I should make clear straight away, given the five star rating I have given this book, that Hamlet's Mill is actually not all that well written. Santillana and Dechend write tortuous sentences that are difficult to follow; the material, which is often complex and detailed, is often poorly presented and their points are not always obvious. A page turner it is not. However, their thesis is so radical and their scholarship so thorough, that it has undeniable claims to be one of the Great Books of Hi [...]

    Christy
    Fascinating, if somewhat dizzyingly presented and unsystematic. The project is to show that mythic ideas about cyclical time, world ages, their characteristics and dominant players, were actually based in close observation of the heavens and the complex apparent movements of planets and constellations, and particularly the precession of the equinoxes. Since the whole universe was thought to be ruled by the same living, volitional forces, it was by no means a simple “primitive” or childlike f [...]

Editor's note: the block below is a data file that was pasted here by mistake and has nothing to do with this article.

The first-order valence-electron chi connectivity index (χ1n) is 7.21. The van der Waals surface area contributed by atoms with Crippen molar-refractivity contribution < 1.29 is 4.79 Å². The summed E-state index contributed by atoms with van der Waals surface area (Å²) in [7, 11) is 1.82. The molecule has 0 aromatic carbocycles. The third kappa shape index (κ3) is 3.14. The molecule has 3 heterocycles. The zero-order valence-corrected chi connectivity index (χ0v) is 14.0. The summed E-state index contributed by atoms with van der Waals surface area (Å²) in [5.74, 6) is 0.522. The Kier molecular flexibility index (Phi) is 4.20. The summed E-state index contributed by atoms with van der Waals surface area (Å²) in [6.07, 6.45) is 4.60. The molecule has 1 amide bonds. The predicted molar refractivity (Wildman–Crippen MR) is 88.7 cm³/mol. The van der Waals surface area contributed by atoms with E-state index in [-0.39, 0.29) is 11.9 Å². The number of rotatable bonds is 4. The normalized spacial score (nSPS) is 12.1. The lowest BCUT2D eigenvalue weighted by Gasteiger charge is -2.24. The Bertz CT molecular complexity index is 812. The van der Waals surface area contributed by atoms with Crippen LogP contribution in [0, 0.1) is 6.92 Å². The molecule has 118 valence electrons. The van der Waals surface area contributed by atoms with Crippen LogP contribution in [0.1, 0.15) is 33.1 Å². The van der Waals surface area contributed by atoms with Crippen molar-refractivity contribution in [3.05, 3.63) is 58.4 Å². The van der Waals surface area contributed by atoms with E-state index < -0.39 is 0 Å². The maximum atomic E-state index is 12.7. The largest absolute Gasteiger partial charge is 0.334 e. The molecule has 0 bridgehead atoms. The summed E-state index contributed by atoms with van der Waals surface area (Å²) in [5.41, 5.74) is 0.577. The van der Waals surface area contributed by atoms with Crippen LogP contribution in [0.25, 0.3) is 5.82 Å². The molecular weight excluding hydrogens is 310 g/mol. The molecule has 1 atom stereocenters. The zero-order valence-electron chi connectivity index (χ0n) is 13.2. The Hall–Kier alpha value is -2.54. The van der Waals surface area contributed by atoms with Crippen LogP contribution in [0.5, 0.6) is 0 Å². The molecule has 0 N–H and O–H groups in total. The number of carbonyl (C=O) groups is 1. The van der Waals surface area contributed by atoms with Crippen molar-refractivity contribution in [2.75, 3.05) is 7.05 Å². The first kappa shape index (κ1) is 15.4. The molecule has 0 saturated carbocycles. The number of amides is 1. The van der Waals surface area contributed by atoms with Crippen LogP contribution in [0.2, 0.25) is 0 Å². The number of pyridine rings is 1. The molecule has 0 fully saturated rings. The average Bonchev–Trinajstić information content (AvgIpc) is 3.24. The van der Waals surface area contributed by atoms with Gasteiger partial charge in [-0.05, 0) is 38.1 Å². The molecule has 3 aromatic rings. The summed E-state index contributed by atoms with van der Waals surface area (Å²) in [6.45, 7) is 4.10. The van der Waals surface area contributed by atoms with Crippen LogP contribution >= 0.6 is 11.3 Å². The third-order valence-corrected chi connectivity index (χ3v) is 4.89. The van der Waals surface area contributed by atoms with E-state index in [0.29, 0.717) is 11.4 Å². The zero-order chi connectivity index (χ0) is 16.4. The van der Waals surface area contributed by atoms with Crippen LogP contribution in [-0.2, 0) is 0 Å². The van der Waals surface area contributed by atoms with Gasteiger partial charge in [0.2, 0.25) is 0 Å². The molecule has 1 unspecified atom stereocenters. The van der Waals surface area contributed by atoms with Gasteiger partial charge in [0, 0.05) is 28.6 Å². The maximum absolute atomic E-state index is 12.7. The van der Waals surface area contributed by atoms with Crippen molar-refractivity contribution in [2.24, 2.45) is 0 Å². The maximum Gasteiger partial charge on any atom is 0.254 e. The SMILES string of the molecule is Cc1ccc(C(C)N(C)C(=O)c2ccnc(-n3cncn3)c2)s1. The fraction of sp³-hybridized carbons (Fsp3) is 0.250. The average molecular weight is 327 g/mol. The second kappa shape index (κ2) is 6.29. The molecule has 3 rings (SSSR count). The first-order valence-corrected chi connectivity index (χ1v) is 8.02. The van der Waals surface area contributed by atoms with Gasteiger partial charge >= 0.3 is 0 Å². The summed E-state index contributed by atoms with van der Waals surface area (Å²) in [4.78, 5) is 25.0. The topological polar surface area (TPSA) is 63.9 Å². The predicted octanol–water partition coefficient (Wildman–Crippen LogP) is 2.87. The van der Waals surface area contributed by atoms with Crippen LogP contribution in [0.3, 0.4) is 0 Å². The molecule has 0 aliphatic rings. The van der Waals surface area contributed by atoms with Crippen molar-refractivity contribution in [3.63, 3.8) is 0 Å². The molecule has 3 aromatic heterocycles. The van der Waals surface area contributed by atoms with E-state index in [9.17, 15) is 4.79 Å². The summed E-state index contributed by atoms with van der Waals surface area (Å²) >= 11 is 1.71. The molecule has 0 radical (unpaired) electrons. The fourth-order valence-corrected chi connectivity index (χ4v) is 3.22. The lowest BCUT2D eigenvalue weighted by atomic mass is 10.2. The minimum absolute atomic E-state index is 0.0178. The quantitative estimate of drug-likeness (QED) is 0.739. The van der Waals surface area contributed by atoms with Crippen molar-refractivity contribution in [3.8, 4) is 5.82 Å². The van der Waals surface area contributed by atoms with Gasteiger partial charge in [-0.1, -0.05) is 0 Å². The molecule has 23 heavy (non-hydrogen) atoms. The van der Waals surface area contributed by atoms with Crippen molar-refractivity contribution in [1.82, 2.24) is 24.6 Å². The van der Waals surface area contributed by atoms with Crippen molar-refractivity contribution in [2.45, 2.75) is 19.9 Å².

Amanda at Nerdification Reviews
    This text is extremely dense and was definitely not read in one sitting. In fact, it was not even read within one year. This book is groundbreaking because it was both pioneering in the subject matter, and written by individuals with the necessary credentials to present the subject matter. Traditionally, individuals who are strongly opposed to alternative theories of ANYTHING choose to pick apart the education of anyone who brings forth a new idea. And yet, in this case, both authors are highly [...]

    Anne Hamilton
    Six stars at times. One star at others.Brilliant but so discursive. Full of shining gems of thought, encrusted with all but impenetrable allusions. Without a knowledge background in half a dozen different mythologies, there are many sections here so difficult to understand. There are paragraphs with references to five different myths (for example, American Indian, Finnish, Hindu, Greek and Egyptian) and, although I have a passing acquaintance with some, I was often lost.It's like walking in on a [...]

    the Skrauss
    It's all connected! In more ways than one. Myth continues to open its vastness to me, yet withholds its secrets. Why are all myths all over the world so similar? Because they contain astronomical and mathematical knowledge and are the vehicles used to transmit this knowledge to the future. Brilliant thesis. It raises the question, why do we stop looking? Why stop there? Where ever "there" happens to be, it is not the final answer and ceasing investigation stifles human growth. Yet here we are be [...]